International Students' Perceptions of Shelter-In-Place Notifications: Implications for University Officials


  • Thomas C. Johnson Western Carolina University, United States



emergency notifcation, shelter-in-place, international students, college campus


Emergency notifications and shelter-in-place warnings on college and university campuses are generally issued in English and presuppose either a common shared language and culture or the adaptation of the warning system to a multilingual and multicultural social structure. This study examined the roles that language, culture, and emergency literacy played in international students’ perceptions of shelter-in-place notifications on a college campus. Students from Sweden, Bulgaria, and Kenya were recruited to participate in a focus group shortly after they had experienced shelterin-place warnings after an armed robbery occurred near their campus. These students were interviewed about their perceptions of emergency notification and shelter-in-place warnings. The study’s results suggest that, while an international student may be proficient in the English language, cultural issues, local practices and customs, and emergency illiteracy may hinder international students from understanding and appreciating the need to shelter-in-place or engage in self-protecting actions during a violent crime.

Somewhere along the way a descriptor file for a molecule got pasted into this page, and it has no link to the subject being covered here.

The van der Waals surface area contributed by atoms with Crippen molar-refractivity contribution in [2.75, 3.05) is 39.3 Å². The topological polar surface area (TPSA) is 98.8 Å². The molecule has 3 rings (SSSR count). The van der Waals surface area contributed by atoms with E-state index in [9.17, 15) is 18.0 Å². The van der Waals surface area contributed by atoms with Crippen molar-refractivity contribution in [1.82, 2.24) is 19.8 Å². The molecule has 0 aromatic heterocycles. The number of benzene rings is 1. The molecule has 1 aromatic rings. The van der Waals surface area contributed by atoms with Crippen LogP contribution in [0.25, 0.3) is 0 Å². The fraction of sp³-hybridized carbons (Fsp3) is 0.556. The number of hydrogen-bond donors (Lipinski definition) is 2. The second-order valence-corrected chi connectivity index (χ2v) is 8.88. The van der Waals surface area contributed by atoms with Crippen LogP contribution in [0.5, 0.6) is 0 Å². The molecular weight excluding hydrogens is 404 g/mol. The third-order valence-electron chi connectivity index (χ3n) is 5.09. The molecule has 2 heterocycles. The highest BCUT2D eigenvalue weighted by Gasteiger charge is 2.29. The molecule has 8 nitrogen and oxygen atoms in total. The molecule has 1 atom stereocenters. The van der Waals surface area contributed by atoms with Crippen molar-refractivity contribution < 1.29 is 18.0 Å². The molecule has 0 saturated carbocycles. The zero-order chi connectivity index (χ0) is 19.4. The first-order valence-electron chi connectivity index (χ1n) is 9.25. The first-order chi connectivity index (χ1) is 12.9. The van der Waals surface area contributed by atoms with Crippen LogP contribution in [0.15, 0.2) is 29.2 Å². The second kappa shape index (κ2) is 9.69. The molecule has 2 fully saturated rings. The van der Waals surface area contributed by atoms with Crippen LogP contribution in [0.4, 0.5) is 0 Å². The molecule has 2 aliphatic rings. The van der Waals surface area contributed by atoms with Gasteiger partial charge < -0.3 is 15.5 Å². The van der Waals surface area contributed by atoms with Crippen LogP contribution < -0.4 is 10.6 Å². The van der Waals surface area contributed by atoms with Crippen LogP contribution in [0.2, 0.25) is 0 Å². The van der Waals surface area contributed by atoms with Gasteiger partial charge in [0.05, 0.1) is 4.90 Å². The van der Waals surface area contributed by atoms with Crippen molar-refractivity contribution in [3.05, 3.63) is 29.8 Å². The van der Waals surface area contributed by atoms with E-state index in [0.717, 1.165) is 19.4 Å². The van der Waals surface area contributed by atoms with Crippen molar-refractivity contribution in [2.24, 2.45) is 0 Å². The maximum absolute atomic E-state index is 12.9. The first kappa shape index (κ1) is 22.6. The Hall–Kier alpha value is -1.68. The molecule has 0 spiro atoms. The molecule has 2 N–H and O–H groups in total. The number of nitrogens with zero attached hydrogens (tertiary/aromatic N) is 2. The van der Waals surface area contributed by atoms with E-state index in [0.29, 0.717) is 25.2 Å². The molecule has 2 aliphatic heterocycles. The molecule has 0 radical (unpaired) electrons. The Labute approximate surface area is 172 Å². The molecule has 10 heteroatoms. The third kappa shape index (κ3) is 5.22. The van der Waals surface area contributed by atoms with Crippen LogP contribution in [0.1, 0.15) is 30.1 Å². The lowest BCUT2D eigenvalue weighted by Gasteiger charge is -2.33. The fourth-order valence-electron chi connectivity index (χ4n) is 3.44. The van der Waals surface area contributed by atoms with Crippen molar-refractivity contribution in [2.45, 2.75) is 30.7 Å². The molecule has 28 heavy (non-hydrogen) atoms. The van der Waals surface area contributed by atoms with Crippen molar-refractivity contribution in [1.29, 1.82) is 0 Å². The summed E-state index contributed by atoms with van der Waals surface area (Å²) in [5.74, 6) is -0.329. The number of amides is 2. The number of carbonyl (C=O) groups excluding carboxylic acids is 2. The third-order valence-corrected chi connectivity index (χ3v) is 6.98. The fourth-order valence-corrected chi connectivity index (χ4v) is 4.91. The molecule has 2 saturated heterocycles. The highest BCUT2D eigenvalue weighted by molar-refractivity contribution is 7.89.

Author Biography

Thomas C. Johnson, Western Carolina University, United States

Dr. Thomas C. Johnson is a professor in the Emergency and Disaster Management Program at Western Carolina University. Dr. Johnson previously worked in law enforcement for 35 years including 15 years as a chief of police. Dr. Johnson’s research interests include emergency notification, homeland security, and emergency training. 




How to Cite

Johnson, T. C. (2014). International Students’ Perceptions of Shelter-In-Place Notifications: Implications for University Officials. Journal of International Students, 4(3), 247–261.



Research Articles (English)

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